Round-the-world yachtsman docks in Bundy
JON Sanders is on his tenth circumnavigation of the world but for now, his sea legs are firmly planted on Bundaberg ground and he is ready to sink a few hard-earned Bundy Rums.
Docking at the Bundaberg Port Marina yesterday, the 78-year-old Western Australian yachting legend said he felt happy to be back in Australia for the first time since October.
"I love Bundaberg, there is a rumour they sell rum here," he said.
Last year, Sanders set sail from his home in Fremantle and travelled to places like Reunion in France, South Africa and the British Virgin Islands on his tenth round-the-world trip.
He will stop in Bundaberg for a short time before making his way back home to Western Australia, completing his record-breaking feat.
When asked why he found sailing around the world so appealing, Sanders had a pretty simple answer.
"It gives me something to do, what else would I do?" he laughed.
"I like having the time, cruising and seeing the islands.
"I have done it non-stop before but this time I thought I would be more sensible and stop along the way."
The yachtsman is no stranger to long sailing trips- his first taking place in 1975.
"I sailed to South Africa for an ocean race," he said.
"When I got to Brazil I thought instead of going back to Fremantle I would just keep going."
Sanders then completed his first solo, non-stop triple circumnavigation, on board SV Parry Endeavour, in 1988.
The 71,000 nautical mile journey took 658 days to complete - the longest distance sailed continuously by any person or vessel.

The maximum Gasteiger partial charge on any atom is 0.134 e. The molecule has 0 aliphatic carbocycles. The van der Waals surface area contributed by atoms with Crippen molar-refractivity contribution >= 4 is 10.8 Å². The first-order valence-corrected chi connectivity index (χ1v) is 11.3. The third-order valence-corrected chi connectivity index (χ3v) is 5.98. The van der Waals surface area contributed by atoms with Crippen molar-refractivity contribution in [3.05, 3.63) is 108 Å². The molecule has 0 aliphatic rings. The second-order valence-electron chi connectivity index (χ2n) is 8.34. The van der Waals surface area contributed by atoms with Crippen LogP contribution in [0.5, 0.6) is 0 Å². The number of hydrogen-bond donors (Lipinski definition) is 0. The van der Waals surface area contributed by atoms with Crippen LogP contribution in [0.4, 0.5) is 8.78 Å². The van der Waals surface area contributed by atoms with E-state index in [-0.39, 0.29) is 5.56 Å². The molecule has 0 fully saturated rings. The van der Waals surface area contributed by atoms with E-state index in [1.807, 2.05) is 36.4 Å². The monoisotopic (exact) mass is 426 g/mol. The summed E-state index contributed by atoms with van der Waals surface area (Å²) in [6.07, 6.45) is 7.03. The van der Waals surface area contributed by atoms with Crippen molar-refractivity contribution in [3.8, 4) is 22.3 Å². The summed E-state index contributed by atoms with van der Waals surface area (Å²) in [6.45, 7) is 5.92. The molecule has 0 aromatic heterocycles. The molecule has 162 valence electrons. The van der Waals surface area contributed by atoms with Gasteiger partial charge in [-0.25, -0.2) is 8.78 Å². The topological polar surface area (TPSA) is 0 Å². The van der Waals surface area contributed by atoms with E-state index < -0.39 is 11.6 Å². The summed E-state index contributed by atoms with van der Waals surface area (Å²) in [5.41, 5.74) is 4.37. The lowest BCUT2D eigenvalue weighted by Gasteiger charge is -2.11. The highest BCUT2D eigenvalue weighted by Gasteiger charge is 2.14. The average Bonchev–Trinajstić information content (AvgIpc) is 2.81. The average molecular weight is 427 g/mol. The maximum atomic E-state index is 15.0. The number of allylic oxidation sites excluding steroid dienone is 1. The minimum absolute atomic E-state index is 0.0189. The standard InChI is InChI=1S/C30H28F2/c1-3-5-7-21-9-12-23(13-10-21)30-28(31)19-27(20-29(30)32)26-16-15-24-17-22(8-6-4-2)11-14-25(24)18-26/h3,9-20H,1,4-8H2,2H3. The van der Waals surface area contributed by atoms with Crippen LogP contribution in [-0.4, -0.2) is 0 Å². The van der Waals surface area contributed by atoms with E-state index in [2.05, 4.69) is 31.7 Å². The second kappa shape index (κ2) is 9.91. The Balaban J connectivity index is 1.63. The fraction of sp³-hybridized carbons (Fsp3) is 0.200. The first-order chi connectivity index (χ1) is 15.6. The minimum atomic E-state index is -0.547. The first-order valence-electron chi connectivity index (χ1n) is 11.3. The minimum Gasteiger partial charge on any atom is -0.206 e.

Since then, Sanders has continued escapading around the globe, this time in his vessel Perie Banou II, and said his tenth trip was made extra special because it would be his last.
"It was good but I don't think I am allowed to go again, I am 78 this year," he said.
"But who knows, maybe I can sneak out."
Sanders said his journey over the last ten months had seen a few challenges but nothing that he couldn't handle.
"Approaching South Africa in what's known as the Agulhas Current, I got a forecast of what was a 50 knot gale against the current," he said.
"It's not a smart place to be.
"The boat is like putting a cork in a bottle, difficult to sink, but when you are on it it doesn't feel like that."
Now on solid ground, Sanders said he was looking forward to catching up with friends in Bundaberg before the trip home.
He said coming back to Australia was a highlight of his trip but also an eye-opener.
"I like coming home and I am very proud of being Australian because of what we have got," he said.
"It is a worry in fact, that so many hundreds of thousands of people don't have our same fantastic lifestyle."